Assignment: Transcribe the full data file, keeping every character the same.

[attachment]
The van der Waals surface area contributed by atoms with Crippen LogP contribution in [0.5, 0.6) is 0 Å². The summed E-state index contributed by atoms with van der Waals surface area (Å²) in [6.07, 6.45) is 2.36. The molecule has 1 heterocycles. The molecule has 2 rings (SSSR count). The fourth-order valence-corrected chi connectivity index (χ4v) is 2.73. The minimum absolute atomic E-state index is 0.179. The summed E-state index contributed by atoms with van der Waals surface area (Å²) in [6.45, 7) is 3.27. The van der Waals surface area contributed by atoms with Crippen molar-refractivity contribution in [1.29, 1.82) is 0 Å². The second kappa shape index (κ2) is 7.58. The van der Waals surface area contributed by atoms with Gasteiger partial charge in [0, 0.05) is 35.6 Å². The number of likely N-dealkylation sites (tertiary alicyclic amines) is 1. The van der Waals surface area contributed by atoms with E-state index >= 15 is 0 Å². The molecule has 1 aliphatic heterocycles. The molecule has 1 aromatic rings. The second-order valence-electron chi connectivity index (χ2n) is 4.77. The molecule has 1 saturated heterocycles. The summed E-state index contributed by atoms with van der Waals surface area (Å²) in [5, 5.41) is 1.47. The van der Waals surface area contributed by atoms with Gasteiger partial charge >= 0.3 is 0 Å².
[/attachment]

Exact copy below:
The van der Waals surface area contributed by atoms with Crippen LogP contribution in [0.5, 0.6) is 0 Å². The summed E-state index contributed by atoms with van der Waals surface area (Å²) in [6.07, 6.45) is 2.36. The molecule has 1 heterocycles. The molecule has 2 rings (SSSR count). The fourth-order valence-corrected chi connectivity index (χ4v) is 2.73. The minimum absolute atomic E-state index is 0.179. The summed E-state index contributed by atoms with van der Waals surface area (Å²) in [6.45, 7) is 3.27. The van der Waals surface area contributed by atoms with Crippen molar-refractivity contribution in [1.29, 1.82) is 0 Å². The second kappa shape index (κ2) is 7.58. The van der Waals surface area contributed by atoms with Gasteiger partial charge in [0, 0.05) is 35.6 Å². The number of likely N-dealkylation sites (tertiary alicyclic amines) is 1. The van der Waals surface area contributed by atoms with E-state index >= 15 is 0 Å². The molecule has 1 aliphatic heterocycles. The molecule has 1 aromatic rings. The second-order valence-electron chi connectivity index (χ2n) is 4.77. The molecule has 1 saturated heterocycles. The summed E-state index contributed by atoms with van der Waals surface area (Å²) in [5, 5.41) is 1.47. The van der Waals surface area contributed by atoms with Gasteiger partial charge >= 0.3 is 0 Å².